Countries made significant commitments at COP26 on emissions reductions; finance and support for developing nations; and adaptation, loss and damage. We are continuing to press countries to deliver on their promises. Together with the COP27 presidency of Egypt, I will next month be co-chairing a meeting of a representative group of Ministers from around the world, hosted by the Danish Government, to take stock of progress on the delivery of the Glasgow climate pact.
I thank my right hon. Friend for coming to Winchester earlier this month for my “ask the Minister” session, which was attended by hundreds of my constituents and children from many schools across the patch, including Peter Symonds College, and for answering their questions so elegantly and openly. I am sure he would agree that the young people from those schools were so positive and care so much, that they asked searching questions, as they should, and that they are very optimistic about this presidency and the whole agenda. What more can we do to empower them to push forward this agenda during our presidency year?
I very much enjoyed my visit to Winchester and I commend my hon. Friend for all the work he does in his local community. We had some excellent questions from the very many young people at the event and they were positive in their outlook. In the planning for COP26, and in the country visits I continue to make, listening to the views of young people has been invaluable. That is why in the Glasgow climate pact we have urged countries actively to involve young people in climate change processes.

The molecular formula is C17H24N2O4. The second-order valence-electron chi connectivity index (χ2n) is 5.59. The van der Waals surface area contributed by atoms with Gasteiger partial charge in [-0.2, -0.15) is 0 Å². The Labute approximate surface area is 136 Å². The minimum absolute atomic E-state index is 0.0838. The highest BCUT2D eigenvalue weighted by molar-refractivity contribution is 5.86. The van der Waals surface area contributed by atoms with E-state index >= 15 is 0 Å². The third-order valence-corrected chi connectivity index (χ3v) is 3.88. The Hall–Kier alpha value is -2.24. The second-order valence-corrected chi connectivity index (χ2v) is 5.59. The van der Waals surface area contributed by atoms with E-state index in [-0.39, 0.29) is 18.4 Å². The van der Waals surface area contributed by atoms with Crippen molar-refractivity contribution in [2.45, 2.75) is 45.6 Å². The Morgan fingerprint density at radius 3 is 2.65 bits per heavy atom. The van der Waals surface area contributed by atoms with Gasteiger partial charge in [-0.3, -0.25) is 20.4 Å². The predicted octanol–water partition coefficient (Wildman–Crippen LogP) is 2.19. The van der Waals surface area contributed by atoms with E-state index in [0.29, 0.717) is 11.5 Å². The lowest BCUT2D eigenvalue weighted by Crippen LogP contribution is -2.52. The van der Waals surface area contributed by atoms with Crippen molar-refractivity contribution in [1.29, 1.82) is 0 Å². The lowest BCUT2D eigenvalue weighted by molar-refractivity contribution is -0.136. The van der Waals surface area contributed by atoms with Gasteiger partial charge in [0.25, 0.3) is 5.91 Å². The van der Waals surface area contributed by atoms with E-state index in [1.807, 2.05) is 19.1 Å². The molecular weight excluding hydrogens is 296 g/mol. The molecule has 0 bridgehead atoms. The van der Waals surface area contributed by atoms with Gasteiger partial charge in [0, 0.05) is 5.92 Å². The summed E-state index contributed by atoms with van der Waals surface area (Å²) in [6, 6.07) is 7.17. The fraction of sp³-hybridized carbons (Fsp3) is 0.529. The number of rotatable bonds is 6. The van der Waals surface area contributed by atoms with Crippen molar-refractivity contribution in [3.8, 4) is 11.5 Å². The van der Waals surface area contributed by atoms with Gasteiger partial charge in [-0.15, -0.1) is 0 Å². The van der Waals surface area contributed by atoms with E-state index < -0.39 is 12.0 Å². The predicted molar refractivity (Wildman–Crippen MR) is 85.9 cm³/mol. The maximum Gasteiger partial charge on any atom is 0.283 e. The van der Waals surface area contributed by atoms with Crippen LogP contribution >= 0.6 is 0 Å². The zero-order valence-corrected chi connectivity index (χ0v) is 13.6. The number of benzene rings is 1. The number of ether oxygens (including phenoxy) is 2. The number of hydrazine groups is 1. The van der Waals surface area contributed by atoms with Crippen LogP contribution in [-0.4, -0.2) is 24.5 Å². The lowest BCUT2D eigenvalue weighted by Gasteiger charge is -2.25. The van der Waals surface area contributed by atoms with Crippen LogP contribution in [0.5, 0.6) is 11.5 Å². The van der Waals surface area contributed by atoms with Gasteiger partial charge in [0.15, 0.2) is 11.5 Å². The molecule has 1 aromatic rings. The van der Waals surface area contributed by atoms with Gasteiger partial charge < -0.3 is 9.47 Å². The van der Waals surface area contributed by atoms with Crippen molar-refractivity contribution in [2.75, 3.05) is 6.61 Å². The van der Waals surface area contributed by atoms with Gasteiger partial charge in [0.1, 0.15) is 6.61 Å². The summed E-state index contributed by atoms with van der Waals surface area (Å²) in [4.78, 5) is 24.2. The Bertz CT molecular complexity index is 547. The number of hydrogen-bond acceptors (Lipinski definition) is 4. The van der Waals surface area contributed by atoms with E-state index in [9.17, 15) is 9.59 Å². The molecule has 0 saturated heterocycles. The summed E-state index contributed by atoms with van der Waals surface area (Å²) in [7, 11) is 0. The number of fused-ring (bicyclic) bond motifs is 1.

As the Minister knows, the UK accounts for only 1% of global carbon dioxide emissions, yet the steps we are taking to combat climate change will cost businesses and the Government untold billions. Does he agree that while the UK does what is perceived to be the right thing, it is highly likely that other nations will miss climate targets and that the enormous expense and impact on our own economic competitiveness will all be in vain?
Tackling climate change is the right thing to do and it is also economically the smart thing to do. That is why at COP26 we had $130 trillion of private sector money signed up to net zero. It is why our presidency has managed to persuade 90% of global GDP to sign up to net zero. It is why our net zero strategy talks about many hundreds of thousands of jobs and billions of pounds of inward investments. My hon. Friend talks about costs, but I just say to him: look at what the Office for Budget Responsibility estimates as the unmitigated cost of climate change. We are talking about almost 300% debt to GDP by the end of this century. I know that he is a fiscally responsible Conservative, as I am, and he would not want to burden future generations with that level of debt.
The Minister will of course know that one reason why Britain’s emissions are so low now is that we have exported most of our filthy, polluting manufacturing industries to poorer nations of the world, so those countries are being polluted in order to provide for our lifestyle. It is almost nine years since world leaders agreed to establish a climate change impacts loss and damage mechanism. Last year, the Scottish Government led the world in committing millions of pounds to that mechanism. When do the UK Government intend to follow Scotland’s lead?